|Author(s)||Carrie Childs, Dave Walsh|
|Title||Paradoxical Invitations: Challenges in Soliciting More Information from Child Witnesses|
|Tag(s)||EMCA, Police interviews, children, invitations|
|Journal||Research on Language and Social Interaction|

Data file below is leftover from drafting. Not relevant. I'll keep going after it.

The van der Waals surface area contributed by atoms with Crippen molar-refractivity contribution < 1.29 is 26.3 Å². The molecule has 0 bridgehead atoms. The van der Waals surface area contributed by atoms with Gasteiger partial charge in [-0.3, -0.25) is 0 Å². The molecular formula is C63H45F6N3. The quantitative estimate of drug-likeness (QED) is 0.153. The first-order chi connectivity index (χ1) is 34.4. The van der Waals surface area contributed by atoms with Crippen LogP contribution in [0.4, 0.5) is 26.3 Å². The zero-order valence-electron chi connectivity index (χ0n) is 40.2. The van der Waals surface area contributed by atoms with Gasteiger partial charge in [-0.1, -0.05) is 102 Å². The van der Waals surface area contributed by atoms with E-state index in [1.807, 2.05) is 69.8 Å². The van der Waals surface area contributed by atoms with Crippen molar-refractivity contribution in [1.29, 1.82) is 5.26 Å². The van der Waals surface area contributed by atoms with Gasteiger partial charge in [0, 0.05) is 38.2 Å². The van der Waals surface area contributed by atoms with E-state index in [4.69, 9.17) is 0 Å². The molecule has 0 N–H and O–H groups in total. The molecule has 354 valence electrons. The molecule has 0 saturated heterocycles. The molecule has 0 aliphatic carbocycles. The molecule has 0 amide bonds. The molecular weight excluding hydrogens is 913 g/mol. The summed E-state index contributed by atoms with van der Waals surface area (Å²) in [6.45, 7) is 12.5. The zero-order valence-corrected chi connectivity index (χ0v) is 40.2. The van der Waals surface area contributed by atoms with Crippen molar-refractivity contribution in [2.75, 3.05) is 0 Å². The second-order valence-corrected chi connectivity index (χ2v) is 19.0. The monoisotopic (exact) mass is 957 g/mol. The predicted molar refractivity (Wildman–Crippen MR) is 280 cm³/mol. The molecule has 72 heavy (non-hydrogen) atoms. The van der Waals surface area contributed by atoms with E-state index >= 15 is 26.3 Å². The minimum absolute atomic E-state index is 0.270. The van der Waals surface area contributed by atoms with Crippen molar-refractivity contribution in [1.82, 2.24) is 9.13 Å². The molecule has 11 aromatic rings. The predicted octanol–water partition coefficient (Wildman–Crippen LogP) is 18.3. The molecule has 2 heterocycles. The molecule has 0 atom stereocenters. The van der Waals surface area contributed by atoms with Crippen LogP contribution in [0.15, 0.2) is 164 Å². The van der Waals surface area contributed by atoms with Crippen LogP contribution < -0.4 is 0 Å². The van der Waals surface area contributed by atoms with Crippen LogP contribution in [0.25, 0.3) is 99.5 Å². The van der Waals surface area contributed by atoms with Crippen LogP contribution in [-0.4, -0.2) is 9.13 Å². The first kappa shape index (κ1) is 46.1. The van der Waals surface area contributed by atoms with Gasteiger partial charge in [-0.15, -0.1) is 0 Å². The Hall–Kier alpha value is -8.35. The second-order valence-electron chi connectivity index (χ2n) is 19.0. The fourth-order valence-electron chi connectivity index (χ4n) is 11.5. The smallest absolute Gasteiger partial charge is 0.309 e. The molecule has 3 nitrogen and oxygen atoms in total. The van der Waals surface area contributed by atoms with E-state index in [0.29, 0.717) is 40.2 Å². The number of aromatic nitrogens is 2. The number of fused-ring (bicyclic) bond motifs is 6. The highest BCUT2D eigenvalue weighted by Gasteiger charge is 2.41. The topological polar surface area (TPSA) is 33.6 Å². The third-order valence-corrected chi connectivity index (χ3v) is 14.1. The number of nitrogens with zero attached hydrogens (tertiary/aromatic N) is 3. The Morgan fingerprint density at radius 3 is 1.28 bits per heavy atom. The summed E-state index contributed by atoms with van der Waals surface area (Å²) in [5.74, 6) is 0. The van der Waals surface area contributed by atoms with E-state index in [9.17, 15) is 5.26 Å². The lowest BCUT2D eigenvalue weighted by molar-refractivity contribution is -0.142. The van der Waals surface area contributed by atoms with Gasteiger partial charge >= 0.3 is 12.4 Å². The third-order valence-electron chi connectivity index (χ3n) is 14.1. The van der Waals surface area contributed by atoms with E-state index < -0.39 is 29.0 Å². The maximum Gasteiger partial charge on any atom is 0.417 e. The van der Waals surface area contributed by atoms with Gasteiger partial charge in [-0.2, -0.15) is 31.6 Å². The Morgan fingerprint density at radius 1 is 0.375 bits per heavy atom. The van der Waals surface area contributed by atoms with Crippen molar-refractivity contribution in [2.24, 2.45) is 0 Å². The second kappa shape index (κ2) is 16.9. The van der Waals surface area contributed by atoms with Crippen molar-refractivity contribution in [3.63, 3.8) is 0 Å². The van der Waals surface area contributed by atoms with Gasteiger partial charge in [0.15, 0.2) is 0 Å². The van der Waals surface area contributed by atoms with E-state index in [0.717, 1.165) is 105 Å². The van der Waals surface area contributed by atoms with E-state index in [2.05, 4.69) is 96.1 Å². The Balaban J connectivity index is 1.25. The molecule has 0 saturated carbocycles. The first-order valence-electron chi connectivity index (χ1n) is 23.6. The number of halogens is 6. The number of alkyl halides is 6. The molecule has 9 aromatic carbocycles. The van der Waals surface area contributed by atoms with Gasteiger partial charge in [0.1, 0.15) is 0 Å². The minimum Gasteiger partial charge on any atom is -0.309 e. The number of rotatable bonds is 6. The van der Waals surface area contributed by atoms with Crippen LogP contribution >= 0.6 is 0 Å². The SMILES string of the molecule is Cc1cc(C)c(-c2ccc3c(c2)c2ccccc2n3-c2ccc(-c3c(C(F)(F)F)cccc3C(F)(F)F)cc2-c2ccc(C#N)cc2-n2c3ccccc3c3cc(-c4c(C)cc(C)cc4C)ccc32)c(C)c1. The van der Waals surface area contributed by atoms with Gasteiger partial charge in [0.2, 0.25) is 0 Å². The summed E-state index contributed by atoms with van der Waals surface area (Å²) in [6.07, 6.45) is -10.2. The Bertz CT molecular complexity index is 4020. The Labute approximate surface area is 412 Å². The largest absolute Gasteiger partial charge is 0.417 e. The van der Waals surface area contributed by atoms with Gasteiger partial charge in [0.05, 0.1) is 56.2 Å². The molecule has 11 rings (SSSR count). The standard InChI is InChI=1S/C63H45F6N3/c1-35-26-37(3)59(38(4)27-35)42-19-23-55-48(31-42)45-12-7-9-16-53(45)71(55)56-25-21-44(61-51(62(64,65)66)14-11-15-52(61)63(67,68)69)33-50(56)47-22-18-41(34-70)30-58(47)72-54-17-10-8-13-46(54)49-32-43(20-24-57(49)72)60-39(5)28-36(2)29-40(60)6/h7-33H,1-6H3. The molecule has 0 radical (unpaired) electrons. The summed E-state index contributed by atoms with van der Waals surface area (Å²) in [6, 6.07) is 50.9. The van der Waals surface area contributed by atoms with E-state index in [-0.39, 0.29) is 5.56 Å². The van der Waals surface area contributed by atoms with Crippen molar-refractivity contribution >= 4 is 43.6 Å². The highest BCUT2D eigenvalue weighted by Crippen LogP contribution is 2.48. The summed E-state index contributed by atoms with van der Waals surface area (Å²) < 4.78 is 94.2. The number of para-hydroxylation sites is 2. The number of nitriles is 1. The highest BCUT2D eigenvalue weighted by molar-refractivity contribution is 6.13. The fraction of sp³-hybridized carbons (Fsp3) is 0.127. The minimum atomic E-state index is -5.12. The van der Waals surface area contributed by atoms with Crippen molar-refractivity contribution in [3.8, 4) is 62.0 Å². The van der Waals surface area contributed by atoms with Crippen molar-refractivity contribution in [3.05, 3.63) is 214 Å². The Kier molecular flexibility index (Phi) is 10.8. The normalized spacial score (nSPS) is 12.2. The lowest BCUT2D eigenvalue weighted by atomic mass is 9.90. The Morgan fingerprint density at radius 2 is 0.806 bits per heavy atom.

When interviewing children reporting their being victim of alleged sexual offenses, police officers will at some point ask interviewees if they would like to add to what has been said or if they have any questions. Formal interviewing guidelines recommend that this be done during interview closure. Using Conversation Analysis, we show that launching such invitations at interview closure makes them paradoxical. On the one hand, the child is asked to treat them as literal; on the other, they may hear them as a formulaic step in the closing of the interview, not to be taken as a genuine invitation. We compare this placement with more successful solicitations made elsewhere in the interview. The data set comprises 27 videotaped interviews from a UK police force. Data are in British English.